Once you’ve properly identified the cause, you can develop a counter strategy to boost yourself back into the black.

What If There’s No Obvious Cause?
When there is no apparent reason or catalyst, you can safely identify it as a normal business slump.  Let’s face it... you’ve hit a normal business slump.  You need to put these 4 tactics into action.

1.  Develop a special deal for your existing clientele.  Make it short.  Make it quick... put a deadline on the offer.  Let them know as cheaply as possible that you’ve got a deal they can’t pass up... if they hurry!  Get them into action.

2.  Let your prospective customers in on the secret.  Get them hustling to get in on the deal, before it’s too late.

3.  Call your trusted, long-time customers and let them know you need their help.  Ask them for referrals, and remember to reward their effort.  They’ll feel like heroes and will bask in your appreciation.

4.  Temporarily blitz “quick” advertising media with your deal.  Get the information out quickly, and you’ll start seeing results quickly.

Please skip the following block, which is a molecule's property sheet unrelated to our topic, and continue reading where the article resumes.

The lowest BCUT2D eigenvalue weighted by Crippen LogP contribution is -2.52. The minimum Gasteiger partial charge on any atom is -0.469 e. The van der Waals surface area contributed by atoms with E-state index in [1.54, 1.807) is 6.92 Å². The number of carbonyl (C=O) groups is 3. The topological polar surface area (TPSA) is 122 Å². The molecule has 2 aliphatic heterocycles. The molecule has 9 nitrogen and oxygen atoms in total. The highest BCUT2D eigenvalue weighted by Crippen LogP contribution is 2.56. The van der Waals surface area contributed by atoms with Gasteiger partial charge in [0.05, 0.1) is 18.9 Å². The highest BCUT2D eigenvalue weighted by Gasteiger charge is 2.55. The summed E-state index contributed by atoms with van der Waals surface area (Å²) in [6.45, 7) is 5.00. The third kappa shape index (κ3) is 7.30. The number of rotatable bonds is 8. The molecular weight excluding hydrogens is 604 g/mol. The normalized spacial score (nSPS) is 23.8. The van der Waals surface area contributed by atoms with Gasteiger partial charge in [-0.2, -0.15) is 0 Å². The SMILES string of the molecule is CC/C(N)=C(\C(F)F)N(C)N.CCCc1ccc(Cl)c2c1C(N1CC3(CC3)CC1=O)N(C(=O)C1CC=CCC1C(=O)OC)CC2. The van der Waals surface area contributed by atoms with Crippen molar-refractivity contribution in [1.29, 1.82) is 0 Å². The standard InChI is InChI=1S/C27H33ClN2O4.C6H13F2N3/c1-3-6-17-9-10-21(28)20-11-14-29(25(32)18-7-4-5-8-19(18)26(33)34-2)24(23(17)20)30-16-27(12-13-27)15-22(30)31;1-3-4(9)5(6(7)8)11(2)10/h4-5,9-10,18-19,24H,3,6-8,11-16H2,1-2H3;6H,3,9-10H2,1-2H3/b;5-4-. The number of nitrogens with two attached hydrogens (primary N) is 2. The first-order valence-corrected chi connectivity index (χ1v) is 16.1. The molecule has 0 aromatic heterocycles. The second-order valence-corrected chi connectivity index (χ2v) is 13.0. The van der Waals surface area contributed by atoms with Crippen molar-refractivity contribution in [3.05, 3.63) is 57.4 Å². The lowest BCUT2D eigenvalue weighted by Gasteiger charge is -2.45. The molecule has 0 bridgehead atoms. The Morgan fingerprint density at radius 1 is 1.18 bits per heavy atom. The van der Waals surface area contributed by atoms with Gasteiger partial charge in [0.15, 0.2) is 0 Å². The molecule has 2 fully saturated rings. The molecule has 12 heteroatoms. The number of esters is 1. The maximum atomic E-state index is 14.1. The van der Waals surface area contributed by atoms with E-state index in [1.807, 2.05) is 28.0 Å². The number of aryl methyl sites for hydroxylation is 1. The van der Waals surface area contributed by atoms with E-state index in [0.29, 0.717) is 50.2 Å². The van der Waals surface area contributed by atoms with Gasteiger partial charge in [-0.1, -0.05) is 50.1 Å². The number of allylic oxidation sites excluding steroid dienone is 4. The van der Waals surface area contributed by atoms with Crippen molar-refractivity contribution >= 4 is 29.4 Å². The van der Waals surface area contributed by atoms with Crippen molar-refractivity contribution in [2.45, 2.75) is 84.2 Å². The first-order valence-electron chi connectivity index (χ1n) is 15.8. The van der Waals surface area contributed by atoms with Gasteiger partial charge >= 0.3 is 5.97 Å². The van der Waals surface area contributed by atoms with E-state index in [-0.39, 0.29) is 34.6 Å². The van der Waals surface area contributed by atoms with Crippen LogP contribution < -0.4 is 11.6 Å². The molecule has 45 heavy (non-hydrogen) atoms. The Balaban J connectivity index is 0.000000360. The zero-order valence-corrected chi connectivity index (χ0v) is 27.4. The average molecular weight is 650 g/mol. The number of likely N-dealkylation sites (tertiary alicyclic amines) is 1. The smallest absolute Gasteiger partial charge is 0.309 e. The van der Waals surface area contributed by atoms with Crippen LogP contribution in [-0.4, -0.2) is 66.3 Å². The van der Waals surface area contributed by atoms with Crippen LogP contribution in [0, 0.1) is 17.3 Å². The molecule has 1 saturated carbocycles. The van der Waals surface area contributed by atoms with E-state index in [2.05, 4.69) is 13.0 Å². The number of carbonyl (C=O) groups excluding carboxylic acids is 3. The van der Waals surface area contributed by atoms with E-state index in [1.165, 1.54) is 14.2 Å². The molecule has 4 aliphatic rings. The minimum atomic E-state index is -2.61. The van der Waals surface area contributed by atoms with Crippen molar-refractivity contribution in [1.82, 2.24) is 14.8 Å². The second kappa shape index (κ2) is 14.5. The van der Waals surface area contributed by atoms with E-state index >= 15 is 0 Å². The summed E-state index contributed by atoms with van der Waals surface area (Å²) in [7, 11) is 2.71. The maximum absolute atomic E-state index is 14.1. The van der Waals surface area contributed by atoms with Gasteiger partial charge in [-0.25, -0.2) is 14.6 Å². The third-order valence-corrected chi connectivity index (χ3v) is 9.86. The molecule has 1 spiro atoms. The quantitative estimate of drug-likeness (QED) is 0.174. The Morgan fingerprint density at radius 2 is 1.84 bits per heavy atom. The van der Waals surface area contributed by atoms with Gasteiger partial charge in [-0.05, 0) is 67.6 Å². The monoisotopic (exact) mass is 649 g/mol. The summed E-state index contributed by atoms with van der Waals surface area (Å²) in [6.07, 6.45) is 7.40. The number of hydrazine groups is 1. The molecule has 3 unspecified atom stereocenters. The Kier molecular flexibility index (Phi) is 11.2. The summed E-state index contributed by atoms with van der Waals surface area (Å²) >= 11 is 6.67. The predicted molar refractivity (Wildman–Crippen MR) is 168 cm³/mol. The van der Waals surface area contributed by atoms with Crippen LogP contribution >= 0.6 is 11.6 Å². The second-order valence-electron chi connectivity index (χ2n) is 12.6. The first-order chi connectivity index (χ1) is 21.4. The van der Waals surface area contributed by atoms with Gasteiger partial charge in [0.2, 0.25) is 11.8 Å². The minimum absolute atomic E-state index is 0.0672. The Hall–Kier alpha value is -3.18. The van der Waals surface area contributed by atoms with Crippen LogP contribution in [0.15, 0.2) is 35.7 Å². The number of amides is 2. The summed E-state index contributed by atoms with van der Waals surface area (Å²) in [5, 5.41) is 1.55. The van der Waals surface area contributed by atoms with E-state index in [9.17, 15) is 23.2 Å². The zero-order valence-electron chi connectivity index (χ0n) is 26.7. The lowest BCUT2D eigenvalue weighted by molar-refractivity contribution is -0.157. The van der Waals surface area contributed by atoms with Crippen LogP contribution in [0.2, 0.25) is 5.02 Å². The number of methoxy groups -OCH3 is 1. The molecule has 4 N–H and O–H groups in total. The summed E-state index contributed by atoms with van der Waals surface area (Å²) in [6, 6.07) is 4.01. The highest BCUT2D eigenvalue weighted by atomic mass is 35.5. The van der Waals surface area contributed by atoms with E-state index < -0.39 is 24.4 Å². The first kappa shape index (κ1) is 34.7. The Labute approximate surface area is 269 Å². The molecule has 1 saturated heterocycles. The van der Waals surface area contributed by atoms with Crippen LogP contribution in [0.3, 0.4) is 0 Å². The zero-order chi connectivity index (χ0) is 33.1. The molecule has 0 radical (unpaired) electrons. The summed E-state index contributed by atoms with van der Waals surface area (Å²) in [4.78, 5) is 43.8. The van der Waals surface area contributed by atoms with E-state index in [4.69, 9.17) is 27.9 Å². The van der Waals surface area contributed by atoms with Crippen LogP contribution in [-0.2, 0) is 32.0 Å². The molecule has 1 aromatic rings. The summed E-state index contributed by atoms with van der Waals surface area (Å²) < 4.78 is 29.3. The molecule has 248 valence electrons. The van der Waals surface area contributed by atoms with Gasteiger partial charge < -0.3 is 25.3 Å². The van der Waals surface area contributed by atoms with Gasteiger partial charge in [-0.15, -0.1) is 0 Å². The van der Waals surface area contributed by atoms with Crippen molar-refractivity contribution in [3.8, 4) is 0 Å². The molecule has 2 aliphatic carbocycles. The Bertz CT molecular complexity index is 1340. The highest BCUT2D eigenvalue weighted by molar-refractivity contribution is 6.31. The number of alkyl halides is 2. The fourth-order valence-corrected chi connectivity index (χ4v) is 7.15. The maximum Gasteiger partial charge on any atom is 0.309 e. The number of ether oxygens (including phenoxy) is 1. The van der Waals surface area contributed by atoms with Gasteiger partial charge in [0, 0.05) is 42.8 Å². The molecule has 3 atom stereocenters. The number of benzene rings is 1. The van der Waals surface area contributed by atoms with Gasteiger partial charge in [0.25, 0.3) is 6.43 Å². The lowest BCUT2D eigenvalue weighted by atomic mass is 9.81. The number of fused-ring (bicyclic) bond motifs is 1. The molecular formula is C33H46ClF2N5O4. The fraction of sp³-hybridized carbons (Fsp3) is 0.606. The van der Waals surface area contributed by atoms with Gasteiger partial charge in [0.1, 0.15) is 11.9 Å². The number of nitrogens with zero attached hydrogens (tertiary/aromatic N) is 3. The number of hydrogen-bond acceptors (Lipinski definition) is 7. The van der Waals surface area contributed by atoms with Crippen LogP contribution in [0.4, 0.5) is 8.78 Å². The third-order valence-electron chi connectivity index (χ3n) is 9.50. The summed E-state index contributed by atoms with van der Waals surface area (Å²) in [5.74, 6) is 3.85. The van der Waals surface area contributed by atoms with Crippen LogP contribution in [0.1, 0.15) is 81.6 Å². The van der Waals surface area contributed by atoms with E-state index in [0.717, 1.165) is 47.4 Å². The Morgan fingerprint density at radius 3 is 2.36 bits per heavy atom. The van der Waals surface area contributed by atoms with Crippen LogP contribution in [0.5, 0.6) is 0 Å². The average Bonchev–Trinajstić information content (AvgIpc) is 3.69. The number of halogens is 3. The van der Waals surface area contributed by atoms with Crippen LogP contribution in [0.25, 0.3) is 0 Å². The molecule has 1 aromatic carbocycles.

Sometimes a little quick action is all it takes to boost things back into their perspectives.  Hurry!  Get your customers moving!

Monday, August 6, 2012

Probe Before You Sell

When selling a product to a customer, it is very important to find out as much as you can about your customer and their needs before you proceed with your sale.

This is commonly referred to as “needs based selling.”

The most effective way to find out about your customers needs, is to ask probing, open-ended questions.

An open-ended question does not allow your customer to give you a “yes” or “no” answer, it makes them explain to you what their needs are, and why they would need a particular product.

Here is an example, if you were a sales associate at a furniture store, and a customer walked in looking for a dining room set, an open-ended question you might ask would be: